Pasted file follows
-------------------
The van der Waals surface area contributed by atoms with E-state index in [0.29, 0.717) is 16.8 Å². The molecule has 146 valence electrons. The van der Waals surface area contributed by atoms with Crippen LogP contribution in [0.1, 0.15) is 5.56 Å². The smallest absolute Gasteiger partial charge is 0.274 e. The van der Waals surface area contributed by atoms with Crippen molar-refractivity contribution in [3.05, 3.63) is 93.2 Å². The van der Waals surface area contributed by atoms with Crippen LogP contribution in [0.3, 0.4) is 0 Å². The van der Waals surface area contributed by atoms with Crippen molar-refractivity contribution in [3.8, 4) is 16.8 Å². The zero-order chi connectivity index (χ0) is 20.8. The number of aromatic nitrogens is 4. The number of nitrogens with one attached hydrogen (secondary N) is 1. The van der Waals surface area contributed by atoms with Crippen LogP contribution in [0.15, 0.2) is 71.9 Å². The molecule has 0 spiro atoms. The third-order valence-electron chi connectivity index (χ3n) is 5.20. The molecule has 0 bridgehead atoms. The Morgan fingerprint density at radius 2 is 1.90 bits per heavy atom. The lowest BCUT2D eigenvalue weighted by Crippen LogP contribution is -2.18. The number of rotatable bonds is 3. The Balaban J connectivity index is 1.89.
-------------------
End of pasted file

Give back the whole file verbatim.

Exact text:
The van der Waals surface area contributed by atoms with E-state index in [0.29, 0.717) is 16.8 Å². The molecule has 146 valence electrons. The van der Waals surface area contributed by atoms with Crippen LogP contribution in [0.1, 0.15) is 5.56 Å². The smallest absolute Gasteiger partial charge is 0.274 e. The van der Waals surface area contributed by atoms with Crippen molar-refractivity contribution in [3.05, 3.63) is 93.2 Å². The van der Waals surface area contributed by atoms with Crippen LogP contribution in [0.3, 0.4) is 0 Å². The van der Waals surface area contributed by atoms with Crippen molar-refractivity contribution in [3.8, 4) is 16.8 Å². The zero-order chi connectivity index (χ0) is 20.8. The number of aromatic nitrogens is 4. The number of nitrogens with one attached hydrogen (secondary N) is 1. The van der Waals surface area contributed by atoms with Crippen LogP contribution in [0.15, 0.2) is 71.9 Å². The molecule has 0 spiro atoms. The third-order valence-electron chi connectivity index (χ3n) is 5.20. The molecule has 0 bridgehead atoms. The Morgan fingerprint density at radius 2 is 1.90 bits per heavy atom. The lowest BCUT2D eigenvalue weighted by Crippen LogP contribution is -2.18. The number of rotatable bonds is 3. The Balaban J connectivity index is 1.89.